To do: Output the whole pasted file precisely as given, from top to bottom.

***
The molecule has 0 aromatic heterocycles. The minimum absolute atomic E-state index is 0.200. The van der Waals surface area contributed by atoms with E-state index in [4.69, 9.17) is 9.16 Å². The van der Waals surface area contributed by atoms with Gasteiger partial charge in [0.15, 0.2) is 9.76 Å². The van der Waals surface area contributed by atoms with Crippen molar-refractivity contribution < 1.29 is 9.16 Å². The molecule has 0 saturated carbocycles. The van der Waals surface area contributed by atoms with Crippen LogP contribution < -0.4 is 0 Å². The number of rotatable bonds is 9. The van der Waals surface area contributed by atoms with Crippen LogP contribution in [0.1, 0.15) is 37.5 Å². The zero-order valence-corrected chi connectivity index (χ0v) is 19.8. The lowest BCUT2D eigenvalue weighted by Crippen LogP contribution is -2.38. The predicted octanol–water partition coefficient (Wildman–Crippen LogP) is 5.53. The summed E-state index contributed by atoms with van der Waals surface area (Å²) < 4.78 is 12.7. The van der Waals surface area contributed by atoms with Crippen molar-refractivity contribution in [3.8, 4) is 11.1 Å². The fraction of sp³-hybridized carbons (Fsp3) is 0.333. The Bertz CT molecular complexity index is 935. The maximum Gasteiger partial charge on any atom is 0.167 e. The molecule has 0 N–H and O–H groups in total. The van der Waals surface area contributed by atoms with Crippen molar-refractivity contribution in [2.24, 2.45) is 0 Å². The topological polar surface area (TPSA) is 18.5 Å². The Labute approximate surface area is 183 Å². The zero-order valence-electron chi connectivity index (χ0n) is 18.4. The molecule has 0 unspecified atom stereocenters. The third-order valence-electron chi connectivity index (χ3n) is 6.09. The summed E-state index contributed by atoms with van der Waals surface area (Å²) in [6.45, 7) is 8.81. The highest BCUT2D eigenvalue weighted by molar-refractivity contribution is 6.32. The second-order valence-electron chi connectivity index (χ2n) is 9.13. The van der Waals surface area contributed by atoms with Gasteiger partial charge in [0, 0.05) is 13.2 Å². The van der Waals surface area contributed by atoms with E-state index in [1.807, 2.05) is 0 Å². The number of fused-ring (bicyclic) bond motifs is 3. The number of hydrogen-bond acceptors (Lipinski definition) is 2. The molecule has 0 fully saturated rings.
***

The molecule has 0 aromatic heterocycles. The minimum absolute atomic E-state index is 0.200. The van der Waals surface area contributed by atoms with E-state index in [4.69, 9.17) is 9.16 Å². The van der Waals surface area contributed by atoms with Gasteiger partial charge in [0.15, 0.2) is 9.76 Å². The van der Waals surface area contributed by atoms with Crippen molar-refractivity contribution < 1.29 is 9.16 Å². The molecule has 0 saturated carbocycles. The van der Waals surface area contributed by atoms with Crippen LogP contribution < -0.4 is 0 Å². The number of rotatable bonds is 9. The van der Waals surface area contributed by atoms with Crippen LogP contribution in [0.1, 0.15) is 37.5 Å². The zero-order valence-corrected chi connectivity index (χ0v) is 19.8. The lowest BCUT2D eigenvalue weighted by Crippen LogP contribution is -2.38. The predicted octanol–water partition coefficient (Wildman–Crippen LogP) is 5.53. The summed E-state index contributed by atoms with van der Waals surface area (Å²) < 4.78 is 12.7. The van der Waals surface area contributed by atoms with Crippen molar-refractivity contribution in [3.8, 4) is 11.1 Å². The fraction of sp³-hybridized carbons (Fsp3) is 0.333. The Bertz CT molecular complexity index is 935. The maximum Gasteiger partial charge on any atom is 0.167 e. The molecule has 0 N–H and O–H groups in total. The van der Waals surface area contributed by atoms with Crippen molar-refractivity contribution in [2.24, 2.45) is 0 Å². The topological polar surface area (TPSA) is 18.5 Å². The Labute approximate surface area is 183 Å². The zero-order valence-electron chi connectivity index (χ0n) is 18.4. The molecule has 0 unspecified atom stereocenters. The third-order valence-electron chi connectivity index (χ3n) is 6.09. The summed E-state index contributed by atoms with van der Waals surface area (Å²) in [6.45, 7) is 8.81. The highest BCUT2D eigenvalue weighted by molar-refractivity contribution is 6.32. The second-order valence-electron chi connectivity index (χ2n) is 9.13. The van der Waals surface area contributed by atoms with Gasteiger partial charge in [0, 0.05) is 13.2 Å². The van der Waals surface area contributed by atoms with E-state index in [1.807, 2.05) is 0 Å². The number of fused-ring (bicyclic) bond motifs is 3. The number of hydrogen-bond acceptors (Lipinski definition) is 2. The molecule has 0 fully saturated rings.